It wasn’t that I didn’t like Clutch. I do. I have. When Robot Hive / Exodus came out, you couldn’t blow it out of my brain with a bullet. I have worn down CDs of their entire catalog, save maybe one or two EPs, and their self-titled record acts as slightly coincidental reference point for almost all my experience with modern stoner rock. It’s just fucking great.
But after inhaling Blast Tyrant, Robot Hive and From Beale Street To Oblivion after their respective releases and attending maybe one too many shows, I was burned out on them. I still haven’t given Strange Cousins From The West nearly the attention it deserves, and I essentially took a year-plus off from seeing Clutch live. My body needed a rest from all that rocking, you might say.
Spurred on by a feeling of positivity after talking to frontman Neil Fallon for a cover feature before the show, I made it a point to break my fast and see them at their last date on this leg of their North American tour with Wino supporting. Boy, was it worth it.
Having shown up about a song into Wino’s set, featuring the incomparable Jean-Paul Gaster (of Clutch) on drums, I was pretty much floored by the awesome that was the doom legend’s solo set—one which I’m told was among his best in recent memory—and made me feel all the wiser for buying tickets to St. Vitus’ show in Brooklyn the following week early. Hey, I don’t know if it sold out, but I knew it would rock (it did) following Wino’s solo set. I’ll never pretend I got in on the ground floor on anything Wino-related (or Clutch-related, for that matter), but you don’t need to join a club to like it. You just have to like it, cause it rocks.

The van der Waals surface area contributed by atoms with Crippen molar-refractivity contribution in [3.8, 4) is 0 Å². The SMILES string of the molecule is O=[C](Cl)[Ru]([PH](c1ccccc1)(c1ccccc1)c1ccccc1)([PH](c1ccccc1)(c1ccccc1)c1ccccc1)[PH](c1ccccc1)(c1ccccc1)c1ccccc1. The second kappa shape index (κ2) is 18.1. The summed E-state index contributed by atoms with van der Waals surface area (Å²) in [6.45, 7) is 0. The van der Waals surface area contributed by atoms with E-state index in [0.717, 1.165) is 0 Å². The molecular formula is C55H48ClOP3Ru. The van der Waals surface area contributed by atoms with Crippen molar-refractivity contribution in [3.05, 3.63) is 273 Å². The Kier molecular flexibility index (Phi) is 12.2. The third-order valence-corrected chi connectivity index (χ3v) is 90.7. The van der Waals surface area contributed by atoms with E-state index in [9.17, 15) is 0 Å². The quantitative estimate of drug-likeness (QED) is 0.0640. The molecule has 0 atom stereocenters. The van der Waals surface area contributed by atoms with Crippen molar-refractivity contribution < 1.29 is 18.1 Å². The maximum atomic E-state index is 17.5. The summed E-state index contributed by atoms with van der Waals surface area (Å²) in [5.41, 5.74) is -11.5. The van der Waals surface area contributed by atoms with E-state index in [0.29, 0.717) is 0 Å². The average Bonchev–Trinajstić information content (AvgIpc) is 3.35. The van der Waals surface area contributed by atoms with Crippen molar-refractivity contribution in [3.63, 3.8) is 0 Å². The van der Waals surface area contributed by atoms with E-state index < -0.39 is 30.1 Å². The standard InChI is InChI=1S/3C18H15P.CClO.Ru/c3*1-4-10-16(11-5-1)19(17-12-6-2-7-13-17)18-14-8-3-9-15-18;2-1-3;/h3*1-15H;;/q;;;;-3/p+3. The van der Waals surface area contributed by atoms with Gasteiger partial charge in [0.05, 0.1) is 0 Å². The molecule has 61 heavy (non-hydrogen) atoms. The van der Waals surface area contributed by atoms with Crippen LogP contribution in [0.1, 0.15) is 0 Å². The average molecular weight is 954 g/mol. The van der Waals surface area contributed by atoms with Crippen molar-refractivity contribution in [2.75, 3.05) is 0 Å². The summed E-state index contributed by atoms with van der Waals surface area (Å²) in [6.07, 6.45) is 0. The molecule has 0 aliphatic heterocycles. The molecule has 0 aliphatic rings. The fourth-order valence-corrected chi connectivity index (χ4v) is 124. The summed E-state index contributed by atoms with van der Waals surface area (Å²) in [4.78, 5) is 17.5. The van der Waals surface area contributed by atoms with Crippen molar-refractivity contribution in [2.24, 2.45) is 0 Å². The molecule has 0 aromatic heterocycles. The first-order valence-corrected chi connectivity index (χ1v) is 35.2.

After Wino, the main act took the stage, and they just owned it. Having so regularly seen Clutch in Jersey (actually, exclusively), the second floor at Irving Plaza is one of my favorite vantage points for a live show, and the change of scenery was certainly refreshing. A truly myriad set of songs flowed from the four men of Maryland—though I do believe they left Transnational Speedway League out in the cold (“A Shogun Named Marcus” might have happened, but I’d been drinking. If they played “Bacchanal” or “Effigy,” I would have remembered. Apologies.), and “Impetus” was nowhere to be found for the truly old school Clutch fan—but we did get “Immortal,” “The Dragonfly,” “Elephant Riders,” “Never Be Moved,” “Cypress Grove,” “Power Player,” “Freakonomics,” and “Big News Pt. 1” with a shocking “Spacegrass” in the encore.
Wino joined them onstage, for which song I can’t recall (again, beer), and that wasn’t quite mind-blowing, but it was cool. Clutch, they still rule. I may seem a little more jaded now writing about it, but with a few beers and a Clutch set, and you won’t hear me say a bad word.